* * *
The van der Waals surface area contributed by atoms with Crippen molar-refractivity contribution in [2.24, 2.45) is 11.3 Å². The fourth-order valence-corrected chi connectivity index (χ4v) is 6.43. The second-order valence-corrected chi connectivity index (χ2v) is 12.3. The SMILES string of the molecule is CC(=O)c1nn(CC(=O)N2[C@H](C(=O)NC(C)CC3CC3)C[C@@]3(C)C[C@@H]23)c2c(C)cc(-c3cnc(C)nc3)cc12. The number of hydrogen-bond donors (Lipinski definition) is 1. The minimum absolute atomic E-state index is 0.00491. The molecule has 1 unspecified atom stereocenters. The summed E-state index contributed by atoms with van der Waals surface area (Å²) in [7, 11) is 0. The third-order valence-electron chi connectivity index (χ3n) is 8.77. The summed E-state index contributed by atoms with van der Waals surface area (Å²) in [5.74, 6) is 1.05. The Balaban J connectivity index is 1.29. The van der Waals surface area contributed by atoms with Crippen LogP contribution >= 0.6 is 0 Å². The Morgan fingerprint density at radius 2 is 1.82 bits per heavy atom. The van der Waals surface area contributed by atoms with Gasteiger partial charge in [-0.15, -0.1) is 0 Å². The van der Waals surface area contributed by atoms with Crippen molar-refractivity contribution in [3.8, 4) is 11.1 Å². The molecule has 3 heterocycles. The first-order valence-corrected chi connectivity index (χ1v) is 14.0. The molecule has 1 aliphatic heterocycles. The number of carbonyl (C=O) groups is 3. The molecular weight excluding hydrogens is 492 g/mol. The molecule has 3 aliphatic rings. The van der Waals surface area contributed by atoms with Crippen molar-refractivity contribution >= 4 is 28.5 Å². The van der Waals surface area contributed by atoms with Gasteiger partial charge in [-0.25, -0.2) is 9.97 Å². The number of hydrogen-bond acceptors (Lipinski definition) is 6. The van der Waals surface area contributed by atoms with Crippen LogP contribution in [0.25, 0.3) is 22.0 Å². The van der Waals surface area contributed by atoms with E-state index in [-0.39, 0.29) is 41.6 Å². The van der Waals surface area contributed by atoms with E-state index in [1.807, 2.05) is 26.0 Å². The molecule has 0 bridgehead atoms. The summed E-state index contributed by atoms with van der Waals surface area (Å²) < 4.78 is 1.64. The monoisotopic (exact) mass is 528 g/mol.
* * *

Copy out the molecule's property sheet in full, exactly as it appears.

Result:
The van der Waals surface area contributed by atoms with Crippen molar-refractivity contribution in [2.24, 2.45) is 11.3 Å². The fourth-order valence-corrected chi connectivity index (χ4v) is 6.43. The second-order valence-corrected chi connectivity index (χ2v) is 12.3. The SMILES string of the molecule is CC(=O)c1nn(CC(=O)N2[C@H](C(=O)NC(C)CC3CC3)C[C@@]3(C)C[C@@H]23)c2c(C)cc(-c3cnc(C)nc3)cc12. The number of hydrogen-bond donors (Lipinski definition) is 1. The minimum absolute atomic E-state index is 0.00491. The molecule has 1 unspecified atom stereocenters. The summed E-state index contributed by atoms with van der Waals surface area (Å²) in [7, 11) is 0. The third-order valence-electron chi connectivity index (χ3n) is 8.77. The summed E-state index contributed by atoms with van der Waals surface area (Å²) in [5.74, 6) is 1.05. The Balaban J connectivity index is 1.29. The van der Waals surface area contributed by atoms with Crippen LogP contribution >= 0.6 is 0 Å². The Morgan fingerprint density at radius 2 is 1.82 bits per heavy atom. The van der Waals surface area contributed by atoms with Gasteiger partial charge in [-0.15, -0.1) is 0 Å². The van der Waals surface area contributed by atoms with Crippen molar-refractivity contribution in [3.8, 4) is 11.1 Å². The molecule has 3 heterocycles. The first-order valence-corrected chi connectivity index (χ1v) is 14.0. The molecule has 1 aliphatic heterocycles. The number of carbonyl (C=O) groups is 3. The molecular weight excluding hydrogens is 492 g/mol. The molecule has 3 aliphatic rings. The van der Waals surface area contributed by atoms with Crippen molar-refractivity contribution >= 4 is 28.5 Å². The van der Waals surface area contributed by atoms with Gasteiger partial charge in [-0.25, -0.2) is 9.97 Å². The number of hydrogen-bond acceptors (Lipinski definition) is 6. The van der Waals surface area contributed by atoms with Crippen LogP contribution in [0.25, 0.3) is 22.0 Å². The van der Waals surface area contributed by atoms with E-state index in [-0.39, 0.29) is 41.6 Å². The van der Waals surface area contributed by atoms with E-state index in [1.807, 2.05) is 26.0 Å². The molecule has 0 bridgehead atoms. The summed E-state index contributed by atoms with van der Waals surface area (Å²) < 4.78 is 1.64. The monoisotopic (exact) mass is 528 g/mol.